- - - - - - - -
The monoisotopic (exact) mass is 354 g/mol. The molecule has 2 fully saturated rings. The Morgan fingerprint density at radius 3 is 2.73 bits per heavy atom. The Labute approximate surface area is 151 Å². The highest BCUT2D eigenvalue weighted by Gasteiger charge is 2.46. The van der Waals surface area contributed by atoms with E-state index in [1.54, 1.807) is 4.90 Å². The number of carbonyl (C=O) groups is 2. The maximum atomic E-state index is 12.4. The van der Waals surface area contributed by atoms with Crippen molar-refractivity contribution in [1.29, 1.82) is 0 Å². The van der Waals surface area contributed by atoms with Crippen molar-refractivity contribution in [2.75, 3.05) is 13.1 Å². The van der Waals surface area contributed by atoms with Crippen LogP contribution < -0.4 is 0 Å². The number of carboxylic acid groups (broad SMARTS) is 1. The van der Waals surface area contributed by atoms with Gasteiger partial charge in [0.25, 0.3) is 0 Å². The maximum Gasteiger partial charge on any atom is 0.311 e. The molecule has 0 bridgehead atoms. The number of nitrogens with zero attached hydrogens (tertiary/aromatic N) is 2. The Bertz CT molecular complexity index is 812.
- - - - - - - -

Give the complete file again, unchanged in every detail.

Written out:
The monoisotopic (exact) mass is 354 g/mol. The molecule has 2 fully saturated rings. The Morgan fingerprint density at radius 3 is 2.73 bits per heavy atom. The Labute approximate surface area is 151 Å². The highest BCUT2D eigenvalue weighted by Gasteiger charge is 2.46. The van der Waals surface area contributed by atoms with E-state index in [1.54, 1.807) is 4.90 Å². The number of carbonyl (C=O) groups is 2. The maximum atomic E-state index is 12.4. The van der Waals surface area contributed by atoms with Crippen molar-refractivity contribution in [1.29, 1.82) is 0 Å². The van der Waals surface area contributed by atoms with Crippen molar-refractivity contribution in [2.75, 3.05) is 13.1 Å². The van der Waals surface area contributed by atoms with Crippen LogP contribution < -0.4 is 0 Å². The number of carboxylic acid groups (broad SMARTS) is 1. The van der Waals surface area contributed by atoms with Gasteiger partial charge in [0.25, 0.3) is 0 Å². The maximum Gasteiger partial charge on any atom is 0.311 e. The molecule has 0 bridgehead atoms. The number of nitrogens with zero attached hydrogens (tertiary/aromatic N) is 2. The Bertz CT molecular complexity index is 812.